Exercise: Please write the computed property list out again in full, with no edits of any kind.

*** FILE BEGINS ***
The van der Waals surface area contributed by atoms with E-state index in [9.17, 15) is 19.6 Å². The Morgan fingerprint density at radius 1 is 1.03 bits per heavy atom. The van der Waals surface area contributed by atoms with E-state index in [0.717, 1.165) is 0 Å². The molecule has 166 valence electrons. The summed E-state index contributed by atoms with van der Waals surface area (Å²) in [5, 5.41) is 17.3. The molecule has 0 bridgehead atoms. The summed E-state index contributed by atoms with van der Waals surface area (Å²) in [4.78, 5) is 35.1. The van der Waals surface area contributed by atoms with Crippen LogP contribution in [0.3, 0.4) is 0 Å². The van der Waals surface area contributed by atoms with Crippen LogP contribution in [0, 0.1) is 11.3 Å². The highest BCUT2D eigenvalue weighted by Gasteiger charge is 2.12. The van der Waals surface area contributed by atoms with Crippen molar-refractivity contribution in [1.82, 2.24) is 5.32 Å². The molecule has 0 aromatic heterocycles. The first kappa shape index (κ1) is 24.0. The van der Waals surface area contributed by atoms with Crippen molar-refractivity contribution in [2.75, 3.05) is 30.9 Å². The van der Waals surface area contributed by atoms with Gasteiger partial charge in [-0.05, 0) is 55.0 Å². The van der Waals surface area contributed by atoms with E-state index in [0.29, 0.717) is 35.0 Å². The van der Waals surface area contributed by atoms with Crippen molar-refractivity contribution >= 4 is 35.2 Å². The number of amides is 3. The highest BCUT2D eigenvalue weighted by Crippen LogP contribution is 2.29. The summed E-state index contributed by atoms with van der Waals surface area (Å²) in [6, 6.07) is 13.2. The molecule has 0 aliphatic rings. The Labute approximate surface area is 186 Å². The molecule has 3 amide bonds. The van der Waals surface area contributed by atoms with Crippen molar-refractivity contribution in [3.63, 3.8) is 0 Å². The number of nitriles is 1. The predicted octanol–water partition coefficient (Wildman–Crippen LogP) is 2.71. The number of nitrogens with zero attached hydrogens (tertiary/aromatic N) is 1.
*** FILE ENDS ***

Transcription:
The van der Waals surface area contributed by atoms with E-state index in [9.17, 15) is 19.6 Å². The Morgan fingerprint density at radius 1 is 1.03 bits per heavy atom. The van der Waals surface area contributed by atoms with E-state index in [0.717, 1.165) is 0 Å². The molecule has 166 valence electrons. The summed E-state index contributed by atoms with van der Waals surface area (Å²) in [5, 5.41) is 17.3. The molecule has 0 bridgehead atoms. The summed E-state index contributed by atoms with van der Waals surface area (Å²) in [4.78, 5) is 35.1. The van der Waals surface area contributed by atoms with Crippen LogP contribution in [0.3, 0.4) is 0 Å². The van der Waals surface area contributed by atoms with Crippen LogP contribution in [0, 0.1) is 11.3 Å². The highest BCUT2D eigenvalue weighted by Gasteiger charge is 2.12. The van der Waals surface area contributed by atoms with Crippen molar-refractivity contribution in [1.82, 2.24) is 5.32 Å². The molecule has 0 aromatic heterocycles. The first kappa shape index (κ1) is 24.0. The van der Waals surface area contributed by atoms with Crippen molar-refractivity contribution in [2.75, 3.05) is 30.9 Å². The van der Waals surface area contributed by atoms with Gasteiger partial charge in [-0.05, 0) is 55.0 Å². The van der Waals surface area contributed by atoms with E-state index in [0.29, 0.717) is 35.0 Å². The van der Waals surface area contributed by atoms with Crippen molar-refractivity contribution >= 4 is 35.2 Å². The number of amides is 3. The highest BCUT2D eigenvalue weighted by Crippen LogP contribution is 2.29. The summed E-state index contributed by atoms with van der Waals surface area (Å²) in [6, 6.07) is 13.2. The molecule has 0 aliphatic rings. The Labute approximate surface area is 186 Å². The molecule has 3 amide bonds. The van der Waals surface area contributed by atoms with Crippen molar-refractivity contribution in [3.63, 3.8) is 0 Å². The number of nitriles is 1. The predicted octanol–water partition coefficient (Wildman–Crippen LogP) is 2.71. The number of nitrogens with zero attached hydrogens (tertiary/aromatic N) is 1.